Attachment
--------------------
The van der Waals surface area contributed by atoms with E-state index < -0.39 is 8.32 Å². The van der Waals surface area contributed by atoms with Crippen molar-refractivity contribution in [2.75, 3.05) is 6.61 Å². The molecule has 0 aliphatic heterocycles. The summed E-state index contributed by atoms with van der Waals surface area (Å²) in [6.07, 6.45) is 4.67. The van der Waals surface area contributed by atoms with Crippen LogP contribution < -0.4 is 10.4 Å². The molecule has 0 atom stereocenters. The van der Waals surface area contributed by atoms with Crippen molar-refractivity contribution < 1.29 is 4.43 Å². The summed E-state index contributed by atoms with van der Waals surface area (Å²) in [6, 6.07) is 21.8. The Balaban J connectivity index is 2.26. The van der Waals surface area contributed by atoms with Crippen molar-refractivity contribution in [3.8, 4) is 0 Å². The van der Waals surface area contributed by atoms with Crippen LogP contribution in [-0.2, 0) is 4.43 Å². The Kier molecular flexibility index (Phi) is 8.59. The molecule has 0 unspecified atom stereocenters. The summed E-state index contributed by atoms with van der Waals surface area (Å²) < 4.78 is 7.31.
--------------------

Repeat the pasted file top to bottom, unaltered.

The van der Waals surface area contributed by atoms with E-state index < -0.39 is 8.32 Å². The van der Waals surface area contributed by atoms with Crippen molar-refractivity contribution in [2.75, 3.05) is 6.61 Å². The molecule has 0 aliphatic heterocycles. The summed E-state index contributed by atoms with van der Waals surface area (Å²) in [6.07, 6.45) is 4.67. The van der Waals surface area contributed by atoms with Crippen LogP contribution < -0.4 is 10.4 Å². The molecule has 0 atom stereocenters. The van der Waals surface area contributed by atoms with Crippen molar-refractivity contribution < 1.29 is 4.43 Å². The summed E-state index contributed by atoms with van der Waals surface area (Å²) in [6, 6.07) is 21.8. The Balaban J connectivity index is 2.26. The van der Waals surface area contributed by atoms with Crippen molar-refractivity contribution in [3.8, 4) is 0 Å². The van der Waals surface area contributed by atoms with Crippen LogP contribution in [-0.2, 0) is 4.43 Å². The Kier molecular flexibility index (Phi) is 8.59. The molecule has 0 unspecified atom stereocenters. The summed E-state index contributed by atoms with van der Waals surface area (Å²) < 4.78 is 7.31.